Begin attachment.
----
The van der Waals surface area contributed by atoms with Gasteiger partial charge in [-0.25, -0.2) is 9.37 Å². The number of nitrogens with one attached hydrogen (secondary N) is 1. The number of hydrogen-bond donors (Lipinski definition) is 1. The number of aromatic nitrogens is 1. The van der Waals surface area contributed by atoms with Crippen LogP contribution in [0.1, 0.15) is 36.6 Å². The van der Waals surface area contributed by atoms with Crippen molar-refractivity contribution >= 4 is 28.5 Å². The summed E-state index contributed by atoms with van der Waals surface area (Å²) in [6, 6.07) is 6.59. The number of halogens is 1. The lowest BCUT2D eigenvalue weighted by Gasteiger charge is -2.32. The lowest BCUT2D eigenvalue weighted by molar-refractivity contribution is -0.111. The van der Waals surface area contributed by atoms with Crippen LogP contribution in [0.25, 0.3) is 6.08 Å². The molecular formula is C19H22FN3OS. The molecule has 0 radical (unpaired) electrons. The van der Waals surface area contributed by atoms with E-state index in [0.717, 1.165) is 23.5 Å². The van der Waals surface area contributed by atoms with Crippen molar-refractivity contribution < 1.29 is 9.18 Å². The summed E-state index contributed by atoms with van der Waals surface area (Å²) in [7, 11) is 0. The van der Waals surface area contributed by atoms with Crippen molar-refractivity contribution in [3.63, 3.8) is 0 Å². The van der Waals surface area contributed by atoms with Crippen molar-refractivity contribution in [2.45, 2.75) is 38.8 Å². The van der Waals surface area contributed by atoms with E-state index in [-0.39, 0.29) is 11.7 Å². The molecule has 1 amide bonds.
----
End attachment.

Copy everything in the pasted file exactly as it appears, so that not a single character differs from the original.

The van der Waals surface area contributed by atoms with Gasteiger partial charge in [-0.25, -0.2) is 9.37 Å². The number of nitrogens with one attached hydrogen (secondary N) is 1. The number of hydrogen-bond donors (Lipinski definition) is 1. The number of aromatic nitrogens is 1. The van der Waals surface area contributed by atoms with Crippen LogP contribution in [0.1, 0.15) is 36.6 Å². The van der Waals surface area contributed by atoms with Crippen molar-refractivity contribution >= 4 is 28.5 Å². The summed E-state index contributed by atoms with van der Waals surface area (Å²) in [6, 6.07) is 6.59. The number of halogens is 1. The lowest BCUT2D eigenvalue weighted by Gasteiger charge is -2.32. The lowest BCUT2D eigenvalue weighted by molar-refractivity contribution is -0.111. The van der Waals surface area contributed by atoms with Crippen LogP contribution in [0.25, 0.3) is 6.08 Å². The molecular formula is C19H22FN3OS. The molecule has 0 radical (unpaired) electrons. The van der Waals surface area contributed by atoms with E-state index in [0.717, 1.165) is 23.5 Å². The van der Waals surface area contributed by atoms with Crippen molar-refractivity contribution < 1.29 is 9.18 Å². The summed E-state index contributed by atoms with van der Waals surface area (Å²) in [7, 11) is 0. The van der Waals surface area contributed by atoms with Crippen molar-refractivity contribution in [3.63, 3.8) is 0 Å². The van der Waals surface area contributed by atoms with Crippen molar-refractivity contribution in [2.45, 2.75) is 38.8 Å². The van der Waals surface area contributed by atoms with E-state index in [-0.39, 0.29) is 11.7 Å². The molecule has 1 amide bonds.